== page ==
6 Week Course Modules Only (no feedback)
The 6-week course covers everything you need to know to start your freelance medical writing business. The curriculum is as follows:
Week 1—Prerequisite Skills and First Steps
- Mistakes Medical Writers Should Avoid
- Medical Writing Style
- A Checklist for Pieces You Really Care About
- Preview of the AMA online Manual of Style
- Potential Medical Writing Markets
- How to Get Your First Freelance Medical Writing Clients
Week 2—Setting Up Shop
- Rules of Website Design for the Freelance Medical Writer
- Useful Software and Equipment for Medical Writers
- Checklist of Questions to Ask Clients When Taking on a New Project
- When to (And When Not to) Network and Help Others 101
- Freelance Integrity–Meeting Deadlines, Plagiarism, and Other Issues
- Part-time Clinician/Part-time Writer
- Getting into Regulatory Medical Writing
Week 3—Writing the Medical News
- Scope of Medical News Writing
- Interview With the Director of Medscape’s Medical News
- How to Write the Medical News
- Review of a couple of news pieces
- Interviewing Tips and Techniques for News Writers
- How to Get Medical News Writing Work
- Covering Medical Conferences
Week 4—Writing Continuing Medical Education (CME)
- Understanding Fair Balance
- Getting the "Ghoul" out of "Ghostwriting”
- Writing Needs Assessments
- Needs Assessment Checklist
- Needs Assessment Examples
Week 5—Feature Article Writing
- Scope of Feature Article Writing
- How to Get Feature Article Writing Work
- How to Write Feature Articles
- Interviewing Tips and Techniques When Writing Feature Articles
- Emma goes over a couple of feature articles that she recently wrote
Week 6—Running Your Freelance Medical Writing Business
- Positioning Yourself
- New Business Trends
- Negotiating and Collecting Your Pay
- Contracts 101 for Freelance Medical Writers
- Invoicing Your Clients
- Organizational Tips for Freelance Medical Writers
- A Few Apps to Improve Productivity
- When to Break Up With a Client
- Freelance Customer Service
- Several examples of different types of medical writing, including features articles, needs assessments, and news articles
- Contract and NDA examples
Who should take the course?
The materials are directed towards people with a PhD, an MD, a PharmD or other advanced degree in a science. The course also assumes that participants have good-to-excellent writing skills and English fluency. People often ask "can I take this course if I only have an undergraduate degree in a science, a master's degree, or an RN, [or insert whatever degree you want here] etc, etc."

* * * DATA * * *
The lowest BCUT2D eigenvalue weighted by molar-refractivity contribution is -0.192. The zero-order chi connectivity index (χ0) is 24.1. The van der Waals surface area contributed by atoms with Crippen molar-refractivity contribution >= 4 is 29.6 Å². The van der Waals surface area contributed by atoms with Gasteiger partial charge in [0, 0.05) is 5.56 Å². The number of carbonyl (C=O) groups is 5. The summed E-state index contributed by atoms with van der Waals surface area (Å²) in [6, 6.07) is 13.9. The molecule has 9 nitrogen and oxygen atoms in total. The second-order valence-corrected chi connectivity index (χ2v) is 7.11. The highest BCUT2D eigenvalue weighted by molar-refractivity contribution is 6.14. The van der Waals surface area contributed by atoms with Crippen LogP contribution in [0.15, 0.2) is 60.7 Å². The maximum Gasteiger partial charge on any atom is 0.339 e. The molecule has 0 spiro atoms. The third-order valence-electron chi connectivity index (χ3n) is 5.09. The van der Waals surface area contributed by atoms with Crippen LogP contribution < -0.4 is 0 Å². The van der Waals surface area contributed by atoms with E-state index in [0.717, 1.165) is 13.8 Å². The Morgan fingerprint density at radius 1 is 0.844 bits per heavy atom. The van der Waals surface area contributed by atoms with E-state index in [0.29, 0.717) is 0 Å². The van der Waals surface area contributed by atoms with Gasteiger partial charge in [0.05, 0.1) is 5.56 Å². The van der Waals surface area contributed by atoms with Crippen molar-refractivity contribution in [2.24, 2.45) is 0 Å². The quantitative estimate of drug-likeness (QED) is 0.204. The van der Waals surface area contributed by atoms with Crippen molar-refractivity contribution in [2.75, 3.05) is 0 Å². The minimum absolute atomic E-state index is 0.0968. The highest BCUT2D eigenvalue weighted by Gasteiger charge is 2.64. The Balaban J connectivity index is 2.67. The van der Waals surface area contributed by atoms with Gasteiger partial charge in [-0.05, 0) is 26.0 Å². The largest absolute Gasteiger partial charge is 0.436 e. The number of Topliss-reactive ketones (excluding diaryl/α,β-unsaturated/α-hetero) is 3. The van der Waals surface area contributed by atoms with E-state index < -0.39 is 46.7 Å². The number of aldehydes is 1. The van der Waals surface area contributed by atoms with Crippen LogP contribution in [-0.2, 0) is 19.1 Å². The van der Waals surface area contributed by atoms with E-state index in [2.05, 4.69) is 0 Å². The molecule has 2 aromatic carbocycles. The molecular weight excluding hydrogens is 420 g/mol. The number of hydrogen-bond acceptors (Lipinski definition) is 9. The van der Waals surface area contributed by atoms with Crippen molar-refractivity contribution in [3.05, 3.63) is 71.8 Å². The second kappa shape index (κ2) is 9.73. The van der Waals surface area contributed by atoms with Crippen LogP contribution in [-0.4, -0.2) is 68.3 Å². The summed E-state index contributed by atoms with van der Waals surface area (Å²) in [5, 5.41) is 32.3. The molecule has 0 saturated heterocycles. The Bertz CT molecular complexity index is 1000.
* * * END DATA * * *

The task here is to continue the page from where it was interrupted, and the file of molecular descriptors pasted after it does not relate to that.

There is no advanced degree prerequisite for taking the course or for being a medical writer. However, people with writing skill and an advanced science degree are more likely to succeed at a career in freelance medical writing, so there's probably not much point in taking this course if you don't have these attributes. According to the American Medical Writers Association, about one third of medical writers do have an advanced degree in a science.
Do I get one-on-one coaching with the course?
Due to the number of people wanting to go through the course, it is not possible for Dr. Nichols to individually coach participants. However, the 6-week course includes access to a closed Facebook group where participants can interact with people who have gone through the 6-week course and now work as freelance medical writers. Dr. Nichols also regularly responds to posts and conducts FB live sessions.
Do I get written feedback on my work?
The feedback modules (distinct from the above "6-week course modules") include opportunities for feedback on the following writing types: medical proofreading and editing, annotations and references, news writing, PowerPoint, needs assessments, and manuscript writing. You can take the 6-week course modules with or without these feedback modules. See learn.6weekcourse.com for more information.
What is the course like?
The 6-week online course modules are separated out into 6 "weekly" sections, but you will have immediate lifetime access, so you can go as quickly or as slowly as you want. The course is completely flexible time wise, but in order to get the most out of the course, you will probably want to dedicate at least 10-15 hours a week to reading, learning, and working on projects over a couple of months. There are no obligatory online meeting times or schedules. That said, if you are in the very last stretch of finishing up your PhD, or you have a demanding full-time job, or you have major family demands, you might want to postpone taking the course until you have more time available.
How often is the course offered?
It's now available anytime.
How do I get work with your company after I have gone through the course?
Once you have completed the course and have passed all 6 feedback modules, you may have the opportunity to subcontract for Nascent Medical. Many people who have been through the 6-week course now subcontract for us and make substantial money. Our standards are really high, so to subcontract for Nascent Medical, we require that you have an advanced degree in a science AND fluent English in addition to passing the 6 feedback modules. We reserve the right not to include you on our list of subcontractors for any reason. No worries though, the course will prepare you to seek out whatever clients you want even if you don't end up subcontracting for us.
How are the feedback modules graded?